Joliet Central High School Student Center Addition Wins 2017 CBC Merit Award
May 25, 2017 08:24 AM
The Joliet Central High School Student Center Addition won the 2017 Chicago Building Congress (CBC) Award in the category of New Construction Suburbs last night at the Merit Awards Gala held at the Chicago Marriot Downtown Chicago.
The Chicago Building Congress Merit Awards celebrates the collaborative effort required by the building process and the impact of that effort upon the community at large. Judging is based upon the distinctiveness of design, quality of construction, impact upon the community, and the project’s safety record.
Co-chaired this year by Michael Fitzgerad of OKW Architects, and Steve Crowley of Graycor, the 2017 Merit Award Committee met in February to select finalists in each of the 9 categories. Next, the Merit Award Jury entertained presentations by each of the 33 finalist project teams. Assistant Superintendent Dr. Ilandus Hampton and members of the Wight and Co. and Gilbane teams presented the project to the jury who then had the difficult decision-making process of selecting a single recipient for each Merit Award category.
Built in 1901, Joliet Central High School is a beloved historical landmark in the heart of downtown Joliet. The four-story limestone structure, built in collegial gothic style, serves as a beacon of light for Joliet’s urban community. Decades of alumni return to their alma mater with a sense of pride that is strengthened by the beauty of the many building additions made to the campus throughout the years to keep up with growing enrollment and modern academic needs.
The student center addition was no exception when it came to the design and ensuring that the historical integrity of the school was maintained. Since the existing building is on the National Register of Historic Places, connecting to it posed a unique challenge. The team had to be sensitive to the existing building’s character and historical significance, while physically connecting it to a new building.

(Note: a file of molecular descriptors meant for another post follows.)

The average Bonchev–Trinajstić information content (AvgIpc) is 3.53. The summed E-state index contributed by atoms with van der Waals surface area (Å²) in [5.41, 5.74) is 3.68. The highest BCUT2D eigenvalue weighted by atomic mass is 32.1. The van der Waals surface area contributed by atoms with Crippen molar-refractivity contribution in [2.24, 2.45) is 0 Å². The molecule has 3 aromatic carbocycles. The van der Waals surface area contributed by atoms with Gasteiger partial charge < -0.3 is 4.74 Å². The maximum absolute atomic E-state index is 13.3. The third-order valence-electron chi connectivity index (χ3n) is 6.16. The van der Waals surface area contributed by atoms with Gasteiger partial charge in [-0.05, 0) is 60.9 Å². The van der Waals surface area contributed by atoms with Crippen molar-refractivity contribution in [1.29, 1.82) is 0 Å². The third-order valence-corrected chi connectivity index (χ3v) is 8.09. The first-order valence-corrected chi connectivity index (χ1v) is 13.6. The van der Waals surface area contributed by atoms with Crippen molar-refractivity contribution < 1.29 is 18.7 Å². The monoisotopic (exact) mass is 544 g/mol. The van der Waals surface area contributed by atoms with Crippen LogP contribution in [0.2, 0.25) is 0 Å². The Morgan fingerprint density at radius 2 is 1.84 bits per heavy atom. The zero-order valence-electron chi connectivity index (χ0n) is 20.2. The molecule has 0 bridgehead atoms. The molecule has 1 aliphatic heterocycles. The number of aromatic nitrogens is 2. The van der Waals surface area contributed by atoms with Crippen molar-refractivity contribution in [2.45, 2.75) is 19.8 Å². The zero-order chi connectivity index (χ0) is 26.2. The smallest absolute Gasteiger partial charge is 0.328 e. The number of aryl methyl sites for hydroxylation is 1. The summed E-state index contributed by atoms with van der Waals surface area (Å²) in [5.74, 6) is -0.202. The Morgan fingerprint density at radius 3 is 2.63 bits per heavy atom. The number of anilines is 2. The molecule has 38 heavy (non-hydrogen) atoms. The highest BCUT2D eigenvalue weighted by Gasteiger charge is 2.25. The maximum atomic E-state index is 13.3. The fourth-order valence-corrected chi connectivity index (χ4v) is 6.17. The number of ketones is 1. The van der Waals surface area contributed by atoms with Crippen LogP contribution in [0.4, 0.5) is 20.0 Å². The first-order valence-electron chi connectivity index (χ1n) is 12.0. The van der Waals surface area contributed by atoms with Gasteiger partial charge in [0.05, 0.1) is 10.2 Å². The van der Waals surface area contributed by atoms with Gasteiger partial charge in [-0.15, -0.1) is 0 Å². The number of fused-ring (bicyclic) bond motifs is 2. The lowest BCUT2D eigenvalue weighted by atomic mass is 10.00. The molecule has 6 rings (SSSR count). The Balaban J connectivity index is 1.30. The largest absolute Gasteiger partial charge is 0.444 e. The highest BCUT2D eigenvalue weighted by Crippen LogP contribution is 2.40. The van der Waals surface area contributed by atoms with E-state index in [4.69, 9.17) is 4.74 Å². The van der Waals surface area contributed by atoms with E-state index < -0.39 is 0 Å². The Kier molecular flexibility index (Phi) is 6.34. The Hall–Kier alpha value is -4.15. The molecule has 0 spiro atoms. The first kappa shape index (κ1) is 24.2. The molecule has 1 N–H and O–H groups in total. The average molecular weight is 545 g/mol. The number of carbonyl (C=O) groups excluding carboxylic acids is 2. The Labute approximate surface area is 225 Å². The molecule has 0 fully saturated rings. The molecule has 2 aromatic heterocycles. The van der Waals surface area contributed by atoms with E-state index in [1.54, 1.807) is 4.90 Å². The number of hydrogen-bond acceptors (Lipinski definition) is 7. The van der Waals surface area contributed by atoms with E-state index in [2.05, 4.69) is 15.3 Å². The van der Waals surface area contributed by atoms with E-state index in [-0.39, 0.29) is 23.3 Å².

“The district and community are very protective of the school and its architecture, but with input from a multitude of community and district stakeholders, the structural engineers and architects designed an airy, glassy galleria, bringing the existing exterior stone wall of the school into the interior,” said JTHS Superintendent Dr. Cheryl McCarthy. “The galleria space links the existing building to the new main entrance, kitchen, dining pavilion, student services area, credit union, and learning spaces. It also provides a common place for stairs and an elevator to connect to all levels of the school. In essence, the galleria is the gateway to the past, present, and future of the school.”
Also, considered in the design was the importance of building spaces that the community, as well as the student body, could use for special events. The open galleria and spacious dining pavilion are both offered to the school and community for special events, most recently hosting over 1,000 guests for a Kermes Celebration that embraced the Latino culture and community. This is just one of many community events that have been held within this majestic space.
“I am so extremely proud of this addition and all who contributed to this project,” said McCarthy. “With the vision of our Board of Education, Wight and Co., Gilbane Construction, our Central Archives Committee, and dedicated JTHS staff, the Central Student Center Addition has unified generations of students, both past and present, and is truly a beacon of light for our community.”